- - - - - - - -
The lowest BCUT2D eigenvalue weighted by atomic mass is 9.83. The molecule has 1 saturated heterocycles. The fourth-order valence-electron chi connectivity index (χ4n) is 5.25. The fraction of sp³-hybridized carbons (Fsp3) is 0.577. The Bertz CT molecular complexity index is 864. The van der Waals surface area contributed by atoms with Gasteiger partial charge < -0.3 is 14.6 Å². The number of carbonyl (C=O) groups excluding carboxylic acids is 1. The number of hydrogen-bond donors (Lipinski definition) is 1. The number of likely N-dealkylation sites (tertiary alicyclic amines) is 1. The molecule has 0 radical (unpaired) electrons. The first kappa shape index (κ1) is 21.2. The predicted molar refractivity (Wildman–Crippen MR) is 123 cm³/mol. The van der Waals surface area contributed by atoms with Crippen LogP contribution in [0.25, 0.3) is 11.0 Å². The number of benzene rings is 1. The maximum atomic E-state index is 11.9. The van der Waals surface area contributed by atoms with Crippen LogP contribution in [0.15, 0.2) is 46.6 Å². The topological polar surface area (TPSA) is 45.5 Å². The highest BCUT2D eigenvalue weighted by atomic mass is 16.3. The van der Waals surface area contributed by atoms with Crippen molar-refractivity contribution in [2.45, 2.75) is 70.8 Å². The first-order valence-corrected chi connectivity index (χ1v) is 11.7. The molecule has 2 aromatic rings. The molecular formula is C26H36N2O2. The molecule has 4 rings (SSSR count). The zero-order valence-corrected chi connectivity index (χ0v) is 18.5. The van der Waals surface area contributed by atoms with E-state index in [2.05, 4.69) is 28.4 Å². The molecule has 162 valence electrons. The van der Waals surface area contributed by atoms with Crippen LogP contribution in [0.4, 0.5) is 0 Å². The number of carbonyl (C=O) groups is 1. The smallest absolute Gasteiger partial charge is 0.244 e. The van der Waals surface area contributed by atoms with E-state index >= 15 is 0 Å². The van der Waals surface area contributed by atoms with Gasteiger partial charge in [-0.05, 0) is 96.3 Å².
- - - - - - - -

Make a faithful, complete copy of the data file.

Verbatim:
The lowest BCUT2D eigenvalue weighted by atomic mass is 9.83. The molecule has 1 saturated heterocycles. The fourth-order valence-electron chi connectivity index (χ4n) is 5.25. The fraction of sp³-hybridized carbons (Fsp3) is 0.577. The Bertz CT molecular complexity index is 864. The van der Waals surface area contributed by atoms with Gasteiger partial charge < -0.3 is 14.6 Å². The number of carbonyl (C=O) groups excluding carboxylic acids is 1. The number of hydrogen-bond donors (Lipinski definition) is 1. The number of likely N-dealkylation sites (tertiary alicyclic amines) is 1. The molecule has 0 radical (unpaired) electrons. The first kappa shape index (κ1) is 21.2. The predicted molar refractivity (Wildman–Crippen MR) is 123 cm³/mol. The van der Waals surface area contributed by atoms with Crippen LogP contribution in [0.25, 0.3) is 11.0 Å². The number of benzene rings is 1. The maximum atomic E-state index is 11.9. The van der Waals surface area contributed by atoms with Crippen LogP contribution in [0.15, 0.2) is 46.6 Å². The topological polar surface area (TPSA) is 45.5 Å². The highest BCUT2D eigenvalue weighted by atomic mass is 16.3. The van der Waals surface area contributed by atoms with Crippen molar-refractivity contribution in [2.45, 2.75) is 70.8 Å². The first-order valence-corrected chi connectivity index (χ1v) is 11.7. The molecule has 2 aromatic rings. The molecular formula is C26H36N2O2. The molecule has 4 rings (SSSR count). The zero-order valence-corrected chi connectivity index (χ0v) is 18.5. The van der Waals surface area contributed by atoms with E-state index in [2.05, 4.69) is 28.4 Å². The molecule has 162 valence electrons. The van der Waals surface area contributed by atoms with Crippen LogP contribution in [0.4, 0.5) is 0 Å². The number of carbonyl (C=O) groups is 1. The smallest absolute Gasteiger partial charge is 0.244 e. The van der Waals surface area contributed by atoms with E-state index >= 15 is 0 Å². The van der Waals surface area contributed by atoms with Gasteiger partial charge in [-0.05, 0) is 96.3 Å².